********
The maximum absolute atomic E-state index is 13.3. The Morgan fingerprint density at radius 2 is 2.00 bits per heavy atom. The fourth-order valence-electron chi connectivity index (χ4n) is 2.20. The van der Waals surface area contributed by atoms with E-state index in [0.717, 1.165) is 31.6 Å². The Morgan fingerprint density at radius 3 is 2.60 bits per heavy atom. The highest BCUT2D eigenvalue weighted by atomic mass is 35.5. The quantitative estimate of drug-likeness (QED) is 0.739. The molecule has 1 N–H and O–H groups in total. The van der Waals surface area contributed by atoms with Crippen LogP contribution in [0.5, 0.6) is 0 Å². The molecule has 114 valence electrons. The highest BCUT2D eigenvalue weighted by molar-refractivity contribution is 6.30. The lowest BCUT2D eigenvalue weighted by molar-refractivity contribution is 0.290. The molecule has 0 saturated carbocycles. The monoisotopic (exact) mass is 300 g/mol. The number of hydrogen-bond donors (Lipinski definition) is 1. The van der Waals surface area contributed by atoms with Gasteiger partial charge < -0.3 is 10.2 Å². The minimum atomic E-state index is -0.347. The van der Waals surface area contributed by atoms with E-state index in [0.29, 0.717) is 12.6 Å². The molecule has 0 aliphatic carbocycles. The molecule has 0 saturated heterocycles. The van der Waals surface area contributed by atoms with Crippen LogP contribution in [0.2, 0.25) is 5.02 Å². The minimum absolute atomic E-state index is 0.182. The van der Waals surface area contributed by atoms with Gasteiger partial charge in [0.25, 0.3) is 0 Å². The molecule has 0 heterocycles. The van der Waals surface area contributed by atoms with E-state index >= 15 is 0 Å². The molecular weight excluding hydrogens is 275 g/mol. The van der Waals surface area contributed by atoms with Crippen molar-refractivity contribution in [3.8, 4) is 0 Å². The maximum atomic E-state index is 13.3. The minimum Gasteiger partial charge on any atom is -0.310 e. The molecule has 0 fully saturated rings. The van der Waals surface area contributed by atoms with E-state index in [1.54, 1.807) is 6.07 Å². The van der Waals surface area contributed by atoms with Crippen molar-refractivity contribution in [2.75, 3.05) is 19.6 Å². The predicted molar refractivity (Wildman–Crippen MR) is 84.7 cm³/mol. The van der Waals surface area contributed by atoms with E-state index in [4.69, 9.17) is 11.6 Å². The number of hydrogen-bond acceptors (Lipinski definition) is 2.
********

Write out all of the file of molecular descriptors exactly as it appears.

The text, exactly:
The maximum absolute atomic E-state index is 13.3. The Morgan fingerprint density at radius 2 is 2.00 bits per heavy atom. The fourth-order valence-electron chi connectivity index (χ4n) is 2.20. The van der Waals surface area contributed by atoms with E-state index in [0.717, 1.165) is 31.6 Å². The Morgan fingerprint density at radius 3 is 2.60 bits per heavy atom. The highest BCUT2D eigenvalue weighted by atomic mass is 35.5. The quantitative estimate of drug-likeness (QED) is 0.739. The molecule has 1 N–H and O–H groups in total. The van der Waals surface area contributed by atoms with Crippen LogP contribution in [0.5, 0.6) is 0 Å². The molecule has 114 valence electrons. The highest BCUT2D eigenvalue weighted by molar-refractivity contribution is 6.30. The lowest BCUT2D eigenvalue weighted by molar-refractivity contribution is 0.290. The molecule has 0 saturated carbocycles. The monoisotopic (exact) mass is 300 g/mol. The number of hydrogen-bond donors (Lipinski definition) is 1. The van der Waals surface area contributed by atoms with Gasteiger partial charge < -0.3 is 10.2 Å². The minimum atomic E-state index is -0.347. The van der Waals surface area contributed by atoms with E-state index in [0.29, 0.717) is 12.6 Å². The molecule has 0 aliphatic carbocycles. The molecule has 0 saturated heterocycles. The van der Waals surface area contributed by atoms with Crippen LogP contribution in [0.2, 0.25) is 5.02 Å². The minimum absolute atomic E-state index is 0.182. The van der Waals surface area contributed by atoms with Gasteiger partial charge in [0.25, 0.3) is 0 Å². The molecule has 0 heterocycles. The van der Waals surface area contributed by atoms with E-state index >= 15 is 0 Å². The molecular weight excluding hydrogens is 275 g/mol. The van der Waals surface area contributed by atoms with Crippen molar-refractivity contribution in [3.8, 4) is 0 Å². The maximum atomic E-state index is 13.3. The minimum Gasteiger partial charge on any atom is -0.310 e. The molecule has 0 fully saturated rings. The van der Waals surface area contributed by atoms with E-state index in [1.54, 1.807) is 6.07 Å². The van der Waals surface area contributed by atoms with Crippen molar-refractivity contribution in [2.75, 3.05) is 19.6 Å². The predicted molar refractivity (Wildman–Crippen MR) is 84.7 cm³/mol. The van der Waals surface area contributed by atoms with E-state index in [4.69, 9.17) is 11.6 Å². The number of hydrogen-bond acceptors (Lipinski definition) is 2.